| Safety, Environment
The offshore market
where are we heading?
After a booming 2001 for the North Sea offshore
service industry, this year has been a more sobering experience for supply
and support shipowners. We have seen a finely balanced market which has
left spot rate level sensitive to the day-to-day availability of vessels.
The backdrop has not been very encouraging, though. The number of active
drilling rigs in European waters has tumbled from 101 in April to 79 in
September, and a good number of vessels will come on the spot markt over
the winter. In addition to vessels redelivered from term charter, brokers
expect some 30 newbuildings to join the fleet next year. Prospects does
not look too bright.
The driving factor in the offshore market is the spending on exploration
and production by the oil companies. Such decisions are dependent on the
general economic outlook, on energy prices, on assessment of future prices,
supply and demand and ultimately on the return on investment.
has apparently been a shift in spending from the US Gulf and North Sea
to the Middle East, Africa and the Far East. The reason for the present
slowdown in exploration drilling in the North Sea is said to be the consistently
disappointing results over the last years. The recent 10 per cent tax
increase on production in the British sector this summer has also had
a negative effect. Analysts are not very cheerful about the prospects
for next year and generally expect a lower level of drilling activity
not very encouraging for the supply and support shipowners.
as for development plans, the latest figures for the Norwegian sector
reveal an increase in the region of NOK 10 billion for 2003, mainly for
Kristin, Kvitebjørn and Snøhvit, as well as the proposed
Ormen Lange gas pipeline.
both sides of the North Sea the governments have every interest in keeping
up the flow of oil and gas. For Norway, the resources presently in production
will run dry in eight years for oil and 22 for gas. It is vitally important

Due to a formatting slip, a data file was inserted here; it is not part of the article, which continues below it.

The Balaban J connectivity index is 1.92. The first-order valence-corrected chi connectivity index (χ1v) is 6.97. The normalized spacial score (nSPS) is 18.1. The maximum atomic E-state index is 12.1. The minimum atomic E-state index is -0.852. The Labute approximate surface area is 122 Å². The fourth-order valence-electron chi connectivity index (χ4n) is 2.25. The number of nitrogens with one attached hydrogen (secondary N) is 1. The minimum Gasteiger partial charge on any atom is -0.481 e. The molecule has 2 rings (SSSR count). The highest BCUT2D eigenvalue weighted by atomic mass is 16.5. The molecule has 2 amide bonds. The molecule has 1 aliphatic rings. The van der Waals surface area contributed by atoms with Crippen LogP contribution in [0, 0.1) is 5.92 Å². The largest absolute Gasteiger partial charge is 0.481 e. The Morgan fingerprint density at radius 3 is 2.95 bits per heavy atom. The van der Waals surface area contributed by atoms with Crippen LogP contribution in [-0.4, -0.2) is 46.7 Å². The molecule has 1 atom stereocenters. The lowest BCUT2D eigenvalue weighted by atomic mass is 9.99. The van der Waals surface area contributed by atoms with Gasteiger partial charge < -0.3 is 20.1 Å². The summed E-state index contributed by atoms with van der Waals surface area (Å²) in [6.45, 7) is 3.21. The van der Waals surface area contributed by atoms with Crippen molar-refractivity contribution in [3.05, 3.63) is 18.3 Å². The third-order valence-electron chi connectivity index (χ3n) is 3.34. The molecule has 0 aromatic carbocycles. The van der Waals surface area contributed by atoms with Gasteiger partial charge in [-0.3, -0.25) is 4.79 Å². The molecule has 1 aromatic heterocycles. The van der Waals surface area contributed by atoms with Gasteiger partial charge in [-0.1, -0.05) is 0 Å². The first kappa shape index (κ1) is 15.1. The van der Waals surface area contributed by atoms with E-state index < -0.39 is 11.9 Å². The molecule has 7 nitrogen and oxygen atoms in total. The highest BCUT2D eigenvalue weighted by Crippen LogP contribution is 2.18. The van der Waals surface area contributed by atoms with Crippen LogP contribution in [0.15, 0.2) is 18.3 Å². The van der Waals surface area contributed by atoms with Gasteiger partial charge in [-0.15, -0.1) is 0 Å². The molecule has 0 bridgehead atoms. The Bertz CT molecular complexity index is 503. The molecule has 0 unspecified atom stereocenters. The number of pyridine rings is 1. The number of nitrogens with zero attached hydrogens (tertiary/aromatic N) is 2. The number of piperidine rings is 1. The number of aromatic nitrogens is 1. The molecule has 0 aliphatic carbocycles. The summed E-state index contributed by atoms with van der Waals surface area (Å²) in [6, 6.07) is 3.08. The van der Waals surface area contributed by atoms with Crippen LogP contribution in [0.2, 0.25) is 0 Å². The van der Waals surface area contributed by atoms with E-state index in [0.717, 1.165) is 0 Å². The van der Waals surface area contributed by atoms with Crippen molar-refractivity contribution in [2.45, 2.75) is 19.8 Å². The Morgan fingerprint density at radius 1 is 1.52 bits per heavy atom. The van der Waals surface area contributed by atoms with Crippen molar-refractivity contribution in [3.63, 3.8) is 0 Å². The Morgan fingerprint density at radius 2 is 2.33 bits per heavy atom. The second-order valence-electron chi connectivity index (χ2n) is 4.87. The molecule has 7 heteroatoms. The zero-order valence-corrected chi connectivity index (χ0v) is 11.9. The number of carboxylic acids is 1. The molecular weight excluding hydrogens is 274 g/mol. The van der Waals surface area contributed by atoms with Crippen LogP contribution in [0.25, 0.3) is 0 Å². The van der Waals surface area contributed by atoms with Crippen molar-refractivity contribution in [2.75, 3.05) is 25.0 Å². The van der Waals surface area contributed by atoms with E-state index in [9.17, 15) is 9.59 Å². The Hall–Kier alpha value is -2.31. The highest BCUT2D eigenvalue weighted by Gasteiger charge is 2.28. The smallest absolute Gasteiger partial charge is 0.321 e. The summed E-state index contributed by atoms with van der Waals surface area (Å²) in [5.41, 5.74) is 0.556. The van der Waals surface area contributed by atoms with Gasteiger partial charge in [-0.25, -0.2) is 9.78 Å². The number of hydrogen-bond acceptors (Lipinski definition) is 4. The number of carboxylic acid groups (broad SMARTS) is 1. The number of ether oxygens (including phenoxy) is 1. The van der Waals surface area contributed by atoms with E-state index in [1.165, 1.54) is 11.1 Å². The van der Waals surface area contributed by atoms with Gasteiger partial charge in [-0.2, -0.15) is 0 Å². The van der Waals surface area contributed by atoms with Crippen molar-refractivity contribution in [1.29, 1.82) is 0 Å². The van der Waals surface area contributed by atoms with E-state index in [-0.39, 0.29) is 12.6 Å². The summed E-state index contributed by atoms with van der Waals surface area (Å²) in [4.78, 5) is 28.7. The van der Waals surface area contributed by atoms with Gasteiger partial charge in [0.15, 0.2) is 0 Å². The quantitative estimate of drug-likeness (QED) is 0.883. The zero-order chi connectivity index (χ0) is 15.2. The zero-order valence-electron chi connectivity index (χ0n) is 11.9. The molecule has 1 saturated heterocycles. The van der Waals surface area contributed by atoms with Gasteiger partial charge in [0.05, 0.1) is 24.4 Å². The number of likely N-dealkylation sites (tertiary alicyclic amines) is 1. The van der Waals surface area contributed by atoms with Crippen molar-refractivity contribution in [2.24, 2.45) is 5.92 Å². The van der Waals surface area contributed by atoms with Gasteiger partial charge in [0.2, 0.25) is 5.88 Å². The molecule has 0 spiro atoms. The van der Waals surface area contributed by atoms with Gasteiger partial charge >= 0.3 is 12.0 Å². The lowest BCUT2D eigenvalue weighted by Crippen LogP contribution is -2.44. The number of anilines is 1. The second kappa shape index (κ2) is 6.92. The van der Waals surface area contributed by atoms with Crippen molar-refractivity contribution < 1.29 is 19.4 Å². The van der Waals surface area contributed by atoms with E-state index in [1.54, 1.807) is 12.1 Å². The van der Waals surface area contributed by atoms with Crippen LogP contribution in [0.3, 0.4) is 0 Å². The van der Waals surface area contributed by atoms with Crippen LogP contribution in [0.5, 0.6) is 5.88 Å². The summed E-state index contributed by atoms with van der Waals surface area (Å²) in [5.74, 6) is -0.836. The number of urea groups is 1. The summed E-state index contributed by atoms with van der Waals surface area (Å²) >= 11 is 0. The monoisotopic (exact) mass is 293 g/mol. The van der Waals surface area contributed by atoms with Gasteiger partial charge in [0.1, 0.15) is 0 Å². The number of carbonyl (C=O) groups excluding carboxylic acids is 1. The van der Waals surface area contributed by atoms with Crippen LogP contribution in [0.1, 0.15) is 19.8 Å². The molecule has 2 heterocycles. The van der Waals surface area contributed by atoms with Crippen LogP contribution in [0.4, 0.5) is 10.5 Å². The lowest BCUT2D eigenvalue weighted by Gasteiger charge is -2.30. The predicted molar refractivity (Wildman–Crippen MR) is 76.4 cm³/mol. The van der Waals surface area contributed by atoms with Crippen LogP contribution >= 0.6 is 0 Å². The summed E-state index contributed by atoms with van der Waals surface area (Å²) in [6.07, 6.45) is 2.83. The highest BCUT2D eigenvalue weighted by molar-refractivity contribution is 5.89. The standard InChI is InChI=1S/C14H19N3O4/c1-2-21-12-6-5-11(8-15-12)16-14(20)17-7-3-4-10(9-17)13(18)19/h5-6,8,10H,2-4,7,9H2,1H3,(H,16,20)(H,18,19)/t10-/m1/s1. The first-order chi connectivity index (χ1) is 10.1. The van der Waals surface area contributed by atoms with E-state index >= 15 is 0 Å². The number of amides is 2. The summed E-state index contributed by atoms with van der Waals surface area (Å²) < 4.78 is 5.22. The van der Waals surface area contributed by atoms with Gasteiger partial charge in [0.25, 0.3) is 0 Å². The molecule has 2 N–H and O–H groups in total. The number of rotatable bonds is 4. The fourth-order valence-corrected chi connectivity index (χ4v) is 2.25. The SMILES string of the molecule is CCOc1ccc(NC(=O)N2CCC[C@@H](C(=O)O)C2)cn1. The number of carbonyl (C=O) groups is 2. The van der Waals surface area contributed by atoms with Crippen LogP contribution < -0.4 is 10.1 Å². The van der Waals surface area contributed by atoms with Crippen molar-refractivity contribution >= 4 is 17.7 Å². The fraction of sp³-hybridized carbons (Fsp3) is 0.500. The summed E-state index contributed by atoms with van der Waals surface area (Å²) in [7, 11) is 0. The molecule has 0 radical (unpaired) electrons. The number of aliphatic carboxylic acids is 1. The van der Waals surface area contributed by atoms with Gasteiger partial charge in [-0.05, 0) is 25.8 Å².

to keep up the pace of exploration and new field development to ensure
Growing spot fleet
The North Sea supply market is dependent on exploration drilling and construction
projects. Drilling rigs in action require anchorhandler for moving and
mooring, cargo runs for supplies, standby vessels for safety, whereas
construction requires a long range of specialized services, like diving
support vessels fitted with ROVs and cranes, pipelayers and pipe carriers,
tugs and anchorhandlers for towing barges, large anchorhandlers for ploughing
trenches for pipelines, etc. In addition, other vessels are needed for
seismic reasearch, detailed seabed mapping, for general supplies, for
standby support and so on.
North Sea market for supply vessels anchorhandlers and platform
supply ships comprises some 200 vessels working out of the bases
in Lowestoft, Aberdeen, Den Helder, Esbjerg, Stavanger and Bergen. Some
3/4 of this fleet is operating under term contracts, while the rest trades
in the spot market.
the good number of new deliveries this year, the spot fleet has increased
more marginally, picking up from 50 to 60 since December last. This is,
however, set to rise as more vessels are delivered from term charters.
Only in October, six Norwegian vessels are ending their term contracts,
another three PSVs are being released from pipe-carrying and two new PSVs
coming out from the yards. Add to this some 30 newbuildings expected for
delivery next year, of which the majority are without employment contracts.
and the spot fleet is set to grow significantly.
are the trends that may affect the market balance in the short term?
are indeed diverse.
the negative side, the trend towards consolidation and cooperation between
oil companies are clearly pointing towards higher utilization of vessels;
fewer vessels doing the same job. Effective from 1. September, Conoco
Phillips and BP Norway have started a joint operation programme with four
ships to optimize their logistics, initially for one years trial.
approaches for total logistic contracts, as pursued by the British ASCo
since the 1980s, are now also being sought on the Norwegian sector by
the Møkster/Eidesvik/NorSea group. Such concepts may also produce
a more cost-efficient logistic service.
the other hand modern vessels are leaving the North Sea.
summer around 20 vessels have departed for Brazil, Canada, West Africa,
the Mediterranean and the Far East. Recently three PSVs were fixed to
BUE for operations in the Caspian Sea. So far this year the number of
vessels leaving has roughly matched the newcomers, but with newbuildings
and more vessels terminating their term charters the spot fleet is set
to grow. The settings all indicate reduced exploration drilling in the
North Sea next year. When the fleet of supply and support vessels is set
to grow at the same time, this will in all probability make its mark on
the spot market. It remains to be seen whether requirements in other geographical
markets may offer alternatives. And again the largest vessels will be
the preferred ones, even though they rate-wise may not earn what they
have been used to.
the oil price appears to remain stable and high, but the general economic
downturn is bound to influence decisions on new drilling programmes. On
the other hand, the governments around the North Sea will be motivated
to keep up field development, which again will create work for the fleet.
Owners should be prepared for the worst and pray for the best.
// Dag Bakka Jr
Tillbaka till SSG 9, October 18
Latest update 18-10-2006 8:49
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